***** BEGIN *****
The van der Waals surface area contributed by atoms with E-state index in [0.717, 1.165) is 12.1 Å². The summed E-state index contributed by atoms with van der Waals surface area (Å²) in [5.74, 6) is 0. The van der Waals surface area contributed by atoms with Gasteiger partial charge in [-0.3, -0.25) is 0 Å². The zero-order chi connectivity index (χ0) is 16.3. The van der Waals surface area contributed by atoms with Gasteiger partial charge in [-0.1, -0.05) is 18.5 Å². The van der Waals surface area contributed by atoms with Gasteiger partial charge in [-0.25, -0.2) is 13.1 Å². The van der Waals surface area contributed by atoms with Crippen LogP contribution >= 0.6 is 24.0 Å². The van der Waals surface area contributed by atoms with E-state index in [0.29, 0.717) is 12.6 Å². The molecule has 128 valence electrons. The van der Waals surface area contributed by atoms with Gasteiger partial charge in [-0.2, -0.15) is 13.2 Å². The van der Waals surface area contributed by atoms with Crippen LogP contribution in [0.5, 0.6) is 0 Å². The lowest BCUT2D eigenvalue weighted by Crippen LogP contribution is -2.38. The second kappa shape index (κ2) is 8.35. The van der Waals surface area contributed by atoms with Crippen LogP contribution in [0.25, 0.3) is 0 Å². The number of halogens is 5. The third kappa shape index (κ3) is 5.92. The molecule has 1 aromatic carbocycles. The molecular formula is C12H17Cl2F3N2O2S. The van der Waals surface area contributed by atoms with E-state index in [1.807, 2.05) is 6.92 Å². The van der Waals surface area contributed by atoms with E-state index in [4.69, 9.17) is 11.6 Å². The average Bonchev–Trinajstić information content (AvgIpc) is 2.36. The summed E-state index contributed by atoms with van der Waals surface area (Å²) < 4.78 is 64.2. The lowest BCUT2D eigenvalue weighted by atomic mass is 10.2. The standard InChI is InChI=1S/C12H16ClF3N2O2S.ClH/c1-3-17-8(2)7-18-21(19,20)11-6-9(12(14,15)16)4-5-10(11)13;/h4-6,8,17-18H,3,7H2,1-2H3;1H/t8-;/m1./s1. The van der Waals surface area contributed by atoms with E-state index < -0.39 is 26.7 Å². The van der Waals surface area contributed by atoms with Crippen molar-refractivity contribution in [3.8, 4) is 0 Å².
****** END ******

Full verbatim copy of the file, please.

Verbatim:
The van der Waals surface area contributed by atoms with E-state index in [0.717, 1.165) is 12.1 Å². The summed E-state index contributed by atoms with van der Waals surface area (Å²) in [5.74, 6) is 0. The van der Waals surface area contributed by atoms with Gasteiger partial charge in [-0.3, -0.25) is 0 Å². The zero-order chi connectivity index (χ0) is 16.3. The van der Waals surface area contributed by atoms with Gasteiger partial charge in [-0.1, -0.05) is 18.5 Å². The van der Waals surface area contributed by atoms with Gasteiger partial charge in [-0.25, -0.2) is 13.1 Å². The van der Waals surface area contributed by atoms with Crippen LogP contribution >= 0.6 is 24.0 Å². The van der Waals surface area contributed by atoms with E-state index in [0.29, 0.717) is 12.6 Å². The molecule has 128 valence electrons. The van der Waals surface area contributed by atoms with Gasteiger partial charge in [-0.2, -0.15) is 13.2 Å². The van der Waals surface area contributed by atoms with Crippen LogP contribution in [0.5, 0.6) is 0 Å². The lowest BCUT2D eigenvalue weighted by Crippen LogP contribution is -2.38. The second kappa shape index (κ2) is 8.35. The van der Waals surface area contributed by atoms with Crippen LogP contribution in [0.25, 0.3) is 0 Å². The number of halogens is 5. The third kappa shape index (κ3) is 5.92. The molecule has 1 aromatic carbocycles. The molecular formula is C12H17Cl2F3N2O2S. The van der Waals surface area contributed by atoms with E-state index in [1.807, 2.05) is 6.92 Å². The van der Waals surface area contributed by atoms with E-state index in [4.69, 9.17) is 11.6 Å². The average Bonchev–Trinajstić information content (AvgIpc) is 2.36. The summed E-state index contributed by atoms with van der Waals surface area (Å²) < 4.78 is 64.2. The lowest BCUT2D eigenvalue weighted by atomic mass is 10.2. The standard InChI is InChI=1S/C12H16ClF3N2O2S.ClH/c1-3-17-8(2)7-18-21(19,20)11-6-9(12(14,15)16)4-5-10(11)13;/h4-6,8,17-18H,3,7H2,1-2H3;1H/t8-;/m1./s1. The van der Waals surface area contributed by atoms with E-state index < -0.39 is 26.7 Å². The van der Waals surface area contributed by atoms with Crippen molar-refractivity contribution in [3.8, 4) is 0 Å².